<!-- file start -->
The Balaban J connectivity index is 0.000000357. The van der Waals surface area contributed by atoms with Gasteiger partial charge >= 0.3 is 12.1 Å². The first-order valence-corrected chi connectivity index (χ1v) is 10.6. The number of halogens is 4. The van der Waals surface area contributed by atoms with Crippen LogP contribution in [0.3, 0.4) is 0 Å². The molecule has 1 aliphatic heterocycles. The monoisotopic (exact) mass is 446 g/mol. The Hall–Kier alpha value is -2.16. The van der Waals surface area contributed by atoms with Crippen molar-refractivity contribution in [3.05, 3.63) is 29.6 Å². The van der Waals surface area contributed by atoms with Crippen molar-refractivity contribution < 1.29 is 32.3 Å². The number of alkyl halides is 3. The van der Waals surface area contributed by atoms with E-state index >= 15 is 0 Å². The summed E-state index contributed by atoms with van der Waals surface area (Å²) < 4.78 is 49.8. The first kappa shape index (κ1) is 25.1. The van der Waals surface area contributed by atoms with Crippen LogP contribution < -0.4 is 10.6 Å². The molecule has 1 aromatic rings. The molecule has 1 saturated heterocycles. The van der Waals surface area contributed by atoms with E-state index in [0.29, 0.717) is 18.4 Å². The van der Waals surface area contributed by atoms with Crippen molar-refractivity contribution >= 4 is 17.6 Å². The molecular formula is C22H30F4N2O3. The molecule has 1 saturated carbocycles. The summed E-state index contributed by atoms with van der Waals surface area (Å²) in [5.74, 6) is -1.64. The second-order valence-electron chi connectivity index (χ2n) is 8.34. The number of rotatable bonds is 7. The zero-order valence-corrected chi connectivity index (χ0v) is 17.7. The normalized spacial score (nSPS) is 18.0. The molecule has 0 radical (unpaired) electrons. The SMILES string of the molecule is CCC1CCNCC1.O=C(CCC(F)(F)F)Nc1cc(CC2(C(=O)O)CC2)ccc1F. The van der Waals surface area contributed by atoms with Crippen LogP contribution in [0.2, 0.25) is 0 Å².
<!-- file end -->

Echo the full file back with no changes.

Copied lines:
The Balaban J connectivity index is 0.000000357. The van der Waals surface area contributed by atoms with Gasteiger partial charge >= 0.3 is 12.1 Å². The first-order valence-corrected chi connectivity index (χ1v) is 10.6. The number of halogens is 4. The van der Waals surface area contributed by atoms with Crippen LogP contribution in [0.3, 0.4) is 0 Å². The molecule has 1 aliphatic heterocycles. The monoisotopic (exact) mass is 446 g/mol. The Hall–Kier alpha value is -2.16. The van der Waals surface area contributed by atoms with Crippen molar-refractivity contribution in [3.05, 3.63) is 29.6 Å². The van der Waals surface area contributed by atoms with Crippen molar-refractivity contribution < 1.29 is 32.3 Å². The number of alkyl halides is 3. The van der Waals surface area contributed by atoms with E-state index >= 15 is 0 Å². The summed E-state index contributed by atoms with van der Waals surface area (Å²) < 4.78 is 49.8. The first kappa shape index (κ1) is 25.1. The van der Waals surface area contributed by atoms with Crippen LogP contribution < -0.4 is 10.6 Å². The molecule has 1 aromatic rings. The molecule has 1 saturated heterocycles. The van der Waals surface area contributed by atoms with E-state index in [0.29, 0.717) is 18.4 Å². The van der Waals surface area contributed by atoms with Crippen molar-refractivity contribution >= 4 is 17.6 Å². The molecular formula is C22H30F4N2O3. The molecule has 1 saturated carbocycles. The summed E-state index contributed by atoms with van der Waals surface area (Å²) in [5.74, 6) is -1.64. The second-order valence-electron chi connectivity index (χ2n) is 8.34. The number of rotatable bonds is 7. The zero-order valence-corrected chi connectivity index (χ0v) is 17.7. The normalized spacial score (nSPS) is 18.0. The molecule has 0 radical (unpaired) electrons. The SMILES string of the molecule is CCC1CCNCC1.O=C(CCC(F)(F)F)Nc1cc(CC2(C(=O)O)CC2)ccc1F. The van der Waals surface area contributed by atoms with Crippen LogP contribution in [0.2, 0.25) is 0 Å².